Lesson Four: Diverse Alliances are Critical to a Successful Campaign
Collective Insight & Wisdom
Build alliances early in your campaign and prioritise inclusiveness.
See your issues through the eyes of others to develop common language and shared goals.
Prioritise inclusiveness – allies don’t have to agree on everything. Find that common ground and stick to it to nurture trust and partnership.
Look for natural “connectors” – remember that your activists have grandparents!
Ismail Einashe“No social justice campaign is an island. And this is a key lesson I picked up at the summer school. You must build allies and connections beyond your core base. In the yes marriage equality campaign this meant reaching out to the majority in Irish society: straight people. But, what was so interesting about the Irish example was that straight Irish people took it on themselves to get involved. One of the most interesting presentations I heard at the summer school was from Finian Murphy, a brand strategist who set up #StraightupforEquality Campaign, which worked in cahoots with the yes marriage equality campaign to galvanise straight people to support marriage equality. Finian and his team with no funding created a website, a Twitter and Facebook pages and got thousands of people to pledge their support for marriage equality.”
Martina Quinn“One final point to highlight – which came from a member of the audience (representing the Irish Refugee Council) – was that neutral voices have a key role to play in campaigns about migration. Skeptics will remain skeptical of statements from organisations that are very obviously pro-migrant. As such, it’s important to involve lots of groups and individuals form outside the sector – to provide the ‘neutral voice’.”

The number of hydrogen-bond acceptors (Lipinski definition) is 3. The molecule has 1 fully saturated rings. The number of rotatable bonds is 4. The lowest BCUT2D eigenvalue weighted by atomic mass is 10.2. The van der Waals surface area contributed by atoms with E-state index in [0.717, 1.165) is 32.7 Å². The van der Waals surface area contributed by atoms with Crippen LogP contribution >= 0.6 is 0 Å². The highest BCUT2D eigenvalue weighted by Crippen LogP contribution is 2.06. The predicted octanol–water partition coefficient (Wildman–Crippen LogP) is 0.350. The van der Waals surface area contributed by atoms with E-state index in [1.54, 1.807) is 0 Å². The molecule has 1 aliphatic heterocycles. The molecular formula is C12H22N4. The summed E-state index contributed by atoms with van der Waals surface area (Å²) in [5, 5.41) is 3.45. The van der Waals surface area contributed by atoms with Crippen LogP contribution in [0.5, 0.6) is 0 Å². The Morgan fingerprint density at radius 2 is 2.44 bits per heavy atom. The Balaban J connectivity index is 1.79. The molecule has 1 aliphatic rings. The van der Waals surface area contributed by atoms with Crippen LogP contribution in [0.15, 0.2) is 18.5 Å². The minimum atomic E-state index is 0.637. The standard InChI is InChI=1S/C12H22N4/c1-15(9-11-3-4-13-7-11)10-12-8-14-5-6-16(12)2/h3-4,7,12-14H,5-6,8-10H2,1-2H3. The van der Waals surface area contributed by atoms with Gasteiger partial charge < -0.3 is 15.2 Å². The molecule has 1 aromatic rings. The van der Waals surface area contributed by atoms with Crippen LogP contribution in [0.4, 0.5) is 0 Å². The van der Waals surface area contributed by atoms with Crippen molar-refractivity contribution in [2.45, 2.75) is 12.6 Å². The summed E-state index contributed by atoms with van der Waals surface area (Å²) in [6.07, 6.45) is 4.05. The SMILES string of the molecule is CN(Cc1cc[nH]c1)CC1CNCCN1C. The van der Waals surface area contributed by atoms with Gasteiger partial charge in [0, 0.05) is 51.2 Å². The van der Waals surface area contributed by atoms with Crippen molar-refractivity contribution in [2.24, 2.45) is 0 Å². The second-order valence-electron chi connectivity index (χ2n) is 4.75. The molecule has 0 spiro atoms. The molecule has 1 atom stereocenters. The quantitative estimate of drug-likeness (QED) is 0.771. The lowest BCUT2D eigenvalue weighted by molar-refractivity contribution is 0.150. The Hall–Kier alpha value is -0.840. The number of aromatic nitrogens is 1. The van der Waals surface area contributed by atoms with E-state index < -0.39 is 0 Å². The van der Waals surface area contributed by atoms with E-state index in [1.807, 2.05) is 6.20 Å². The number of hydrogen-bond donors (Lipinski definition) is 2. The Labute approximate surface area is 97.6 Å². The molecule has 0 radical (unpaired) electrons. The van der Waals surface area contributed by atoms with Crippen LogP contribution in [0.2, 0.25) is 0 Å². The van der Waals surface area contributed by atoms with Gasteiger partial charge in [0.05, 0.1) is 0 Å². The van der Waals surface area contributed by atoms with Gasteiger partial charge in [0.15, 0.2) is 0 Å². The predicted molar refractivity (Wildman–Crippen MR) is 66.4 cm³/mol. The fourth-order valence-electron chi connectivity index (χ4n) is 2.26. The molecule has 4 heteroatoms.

Ismail Einashe“One of the most inspiring stories I heard about the marriage equality campaign was from a campaigner in County Louth, north of Dublin. She had led an LGBT charity in the county for a number of years. She spoke about a number of campaign tools used in the yes marriage equality campaign in her area. But none was more impressive, simple and yet so successful as the ‘Ring your granny’ campaign. Students at Trinity College Dublin had devised a simple yet novel way of reaching the elder demographic – often the ones most resistant to marriage equality –they did this by calling their grandparents and asking them to vote for marriage equality in the referendum. Students often filmed themselves (and some of the videos which I watched on YouTube are very touching) calling their elderly relatives to ask them to vote for